NSW’s top teachers could be offered better paid roles as part of a plan to reward the most accomplished and stem the brain drain, but the plan has been criticized for pitting teachers against each other.
Education Minister Sarah Mitchell said creating a stronger career path for classroom teachers that better rewards the best is key to modernizing the education system and attracting more people to the profession .
“It’s about finding new ways to work with the profession to recognize excellence,” Ms Mitchell told reporters on Thursday.
Under the plan led by Professor Hattie of the University of Melbourne, key stakeholders and teachers will work together to develop a new compensation model.
Ms Mitchell hopes the strategy will ‘bring a level of prestige to the teaching profession that our teachers so deserve’.
“What I hear all too often is that they feel like they’ve hit a certain ceiling when it comes to salary,” she said.
NSW teachers start with a salary of $73,737, which rises to a maximum of $117,060 if they achieve accreditation as a “highly accomplished” or principal teacher, while assistant principals receive $126,528 $.
Ms Mitchell said many teachers felt that in order to make financial progress, they needed to hold administrative positions in the department or become principals.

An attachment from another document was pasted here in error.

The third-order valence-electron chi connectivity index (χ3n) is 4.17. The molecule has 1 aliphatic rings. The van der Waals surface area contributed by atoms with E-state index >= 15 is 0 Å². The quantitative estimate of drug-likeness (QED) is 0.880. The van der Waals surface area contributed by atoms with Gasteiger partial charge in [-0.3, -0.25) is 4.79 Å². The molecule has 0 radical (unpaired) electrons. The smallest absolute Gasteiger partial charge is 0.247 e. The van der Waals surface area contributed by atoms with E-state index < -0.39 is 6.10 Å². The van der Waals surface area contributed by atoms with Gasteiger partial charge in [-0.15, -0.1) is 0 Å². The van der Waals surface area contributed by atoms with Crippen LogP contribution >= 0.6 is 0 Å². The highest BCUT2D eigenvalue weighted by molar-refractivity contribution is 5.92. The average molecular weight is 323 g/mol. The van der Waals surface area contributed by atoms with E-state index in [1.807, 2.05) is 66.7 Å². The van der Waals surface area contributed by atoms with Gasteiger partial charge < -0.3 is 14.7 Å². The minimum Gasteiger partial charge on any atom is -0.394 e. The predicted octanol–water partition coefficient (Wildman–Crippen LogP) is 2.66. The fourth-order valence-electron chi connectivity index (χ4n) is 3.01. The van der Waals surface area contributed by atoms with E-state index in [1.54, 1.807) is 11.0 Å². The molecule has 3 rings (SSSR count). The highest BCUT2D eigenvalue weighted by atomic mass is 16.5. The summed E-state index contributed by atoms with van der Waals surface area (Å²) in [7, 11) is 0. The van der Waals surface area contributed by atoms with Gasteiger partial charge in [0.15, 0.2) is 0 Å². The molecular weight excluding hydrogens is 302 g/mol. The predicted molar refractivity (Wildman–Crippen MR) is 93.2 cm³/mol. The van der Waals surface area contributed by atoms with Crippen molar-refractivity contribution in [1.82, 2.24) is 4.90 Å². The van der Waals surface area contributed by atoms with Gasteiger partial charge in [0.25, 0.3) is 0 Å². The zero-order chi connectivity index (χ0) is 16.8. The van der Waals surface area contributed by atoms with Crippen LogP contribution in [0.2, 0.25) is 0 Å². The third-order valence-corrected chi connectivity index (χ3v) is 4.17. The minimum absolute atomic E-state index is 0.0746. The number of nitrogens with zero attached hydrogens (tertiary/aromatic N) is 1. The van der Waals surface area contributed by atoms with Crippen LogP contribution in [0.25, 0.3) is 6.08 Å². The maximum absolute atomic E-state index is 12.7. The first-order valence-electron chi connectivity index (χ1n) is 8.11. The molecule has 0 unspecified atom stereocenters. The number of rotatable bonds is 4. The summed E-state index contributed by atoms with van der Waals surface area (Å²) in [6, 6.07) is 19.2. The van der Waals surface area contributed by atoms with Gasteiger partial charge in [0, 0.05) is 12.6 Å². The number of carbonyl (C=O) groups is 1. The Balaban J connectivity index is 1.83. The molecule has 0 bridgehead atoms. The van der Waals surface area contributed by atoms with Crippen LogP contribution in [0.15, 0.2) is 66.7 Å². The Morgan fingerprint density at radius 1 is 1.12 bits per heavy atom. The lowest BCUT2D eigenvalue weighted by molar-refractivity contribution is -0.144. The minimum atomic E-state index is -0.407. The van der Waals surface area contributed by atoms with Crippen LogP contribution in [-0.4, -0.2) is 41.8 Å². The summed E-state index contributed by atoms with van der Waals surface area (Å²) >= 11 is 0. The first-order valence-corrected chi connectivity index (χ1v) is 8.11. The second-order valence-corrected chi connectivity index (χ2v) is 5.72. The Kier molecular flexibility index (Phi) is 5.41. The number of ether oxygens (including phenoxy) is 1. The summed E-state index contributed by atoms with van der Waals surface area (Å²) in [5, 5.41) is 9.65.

“We also need to find opportunities for people to stay in class and do what they love and be rewarded for their excellence,” she said.
She would like to see the existing certification of highly accomplished and head teachers increased tenfold, but insisted it would not be about introducing performance pay.
But the independent education union NSW/ACT, representing teachers in Catholic schools, blasted the plan for not “addressing the fundamental shortage of teachers which is impacting education”.
“This proposal is the demystified idea of pay-for-performance,” the union said.
“It will simply pit teachers against each other for a small pool of better paid roles without doing anything to address the inadequate teacher salaries that are at the heart of the problem.”
Labor MP Courtney Houssos, a member of the parliamentary inquiry into teacher shortages, said the plan did not go far enough to keep the profession afloat.
“The government has tried roundtables, they’ve tried scholarships, they’ve tried overseas recruitment campaigns, and none of them have addressed the chronic teacher shortage facing our schools in NSW,” she told reporters.
“We need a comprehensive plan to manage teacher workload to ensure teachers continue to teach in the classroom.”
Six in 10 teachers planned to leave the profession in the next five years, according to a survey commissioned by the survey.
NSW teachers’ unions have been at odds with the Perrottet government for months over salaries and staff shortages which they say have resulted in an unmanageable workload.
State school teachers have walked off the job three times this year, and NSW Teachers Federation president Angelos Gavrielatos said the crisis is jeopardizing the state’s education future with some 3,800 teachers needed from here 2027.
Unions want a pay rise of 5-7%, while the NSW government has offered 3%.
Professor Hattie is expected to give his advice later this year before the government works to implement the changes.
The announcement comes a day before the country’s education ministers are due to meet to discuss the continuing problem of chronic teacher shortages.